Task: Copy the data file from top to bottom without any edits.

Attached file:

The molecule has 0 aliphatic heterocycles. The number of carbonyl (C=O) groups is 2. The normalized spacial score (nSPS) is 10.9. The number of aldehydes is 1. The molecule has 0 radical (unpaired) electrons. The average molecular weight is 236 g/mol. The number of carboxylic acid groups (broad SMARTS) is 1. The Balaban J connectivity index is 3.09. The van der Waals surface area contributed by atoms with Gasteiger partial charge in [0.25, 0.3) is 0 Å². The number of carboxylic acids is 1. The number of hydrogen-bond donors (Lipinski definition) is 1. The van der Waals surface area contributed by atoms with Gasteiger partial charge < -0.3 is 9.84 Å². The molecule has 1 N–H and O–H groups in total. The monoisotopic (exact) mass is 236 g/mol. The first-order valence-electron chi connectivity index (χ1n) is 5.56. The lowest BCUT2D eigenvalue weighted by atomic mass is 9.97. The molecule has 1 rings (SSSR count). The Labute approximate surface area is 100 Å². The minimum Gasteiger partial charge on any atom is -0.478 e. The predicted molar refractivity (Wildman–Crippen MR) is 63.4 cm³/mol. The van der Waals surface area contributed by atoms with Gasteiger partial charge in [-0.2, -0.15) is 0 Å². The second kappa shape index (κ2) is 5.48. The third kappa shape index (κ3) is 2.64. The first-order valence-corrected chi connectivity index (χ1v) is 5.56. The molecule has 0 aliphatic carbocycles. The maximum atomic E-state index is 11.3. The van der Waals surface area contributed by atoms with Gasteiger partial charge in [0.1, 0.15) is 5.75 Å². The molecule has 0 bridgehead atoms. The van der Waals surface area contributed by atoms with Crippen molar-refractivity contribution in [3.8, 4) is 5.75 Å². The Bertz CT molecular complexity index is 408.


The molecule has 0 aliphatic heterocycles. The number of carbonyl (C=O) groups is 2. The normalized spacial score (nSPS) is 10.9. The number of aldehydes is 1. The molecule has 0 radical (unpaired) electrons. The average molecular weight is 236 g/mol. The number of carboxylic acid groups (broad SMARTS) is 1. The Balaban J connectivity index is 3.09. The van der Waals surface area contributed by atoms with Gasteiger partial charge in [0.25, 0.3) is 0 Å². The number of carboxylic acids is 1. The number of hydrogen-bond donors (Lipinski definition) is 1. The van der Waals surface area contributed by atoms with Gasteiger partial charge < -0.3 is 9.84 Å². The molecule has 1 N–H and O–H groups in total. The monoisotopic (exact) mass is 236 g/mol. The first-order valence-electron chi connectivity index (χ1n) is 5.56. The lowest BCUT2D eigenvalue weighted by atomic mass is 9.97. The molecule has 1 rings (SSSR count). The Labute approximate surface area is 100 Å². The minimum Gasteiger partial charge on any atom is -0.478 e. The predicted molar refractivity (Wildman–Crippen MR) is 63.4 cm³/mol. The van der Waals surface area contributed by atoms with Gasteiger partial charge in [-0.2, -0.15) is 0 Å². The second kappa shape index (κ2) is 5.48. The third kappa shape index (κ3) is 2.64. The first-order valence-corrected chi connectivity index (χ1v) is 5.56. The molecule has 0 aliphatic carbocycles. The maximum atomic E-state index is 11.3. The van der Waals surface area contributed by atoms with Gasteiger partial charge in [0.1, 0.15) is 5.75 Å². The molecule has 0 bridgehead atoms. The van der Waals surface area contributed by atoms with Crippen molar-refractivity contribution in [3.8, 4) is 5.75 Å². The Bertz CT molecular complexity index is 408.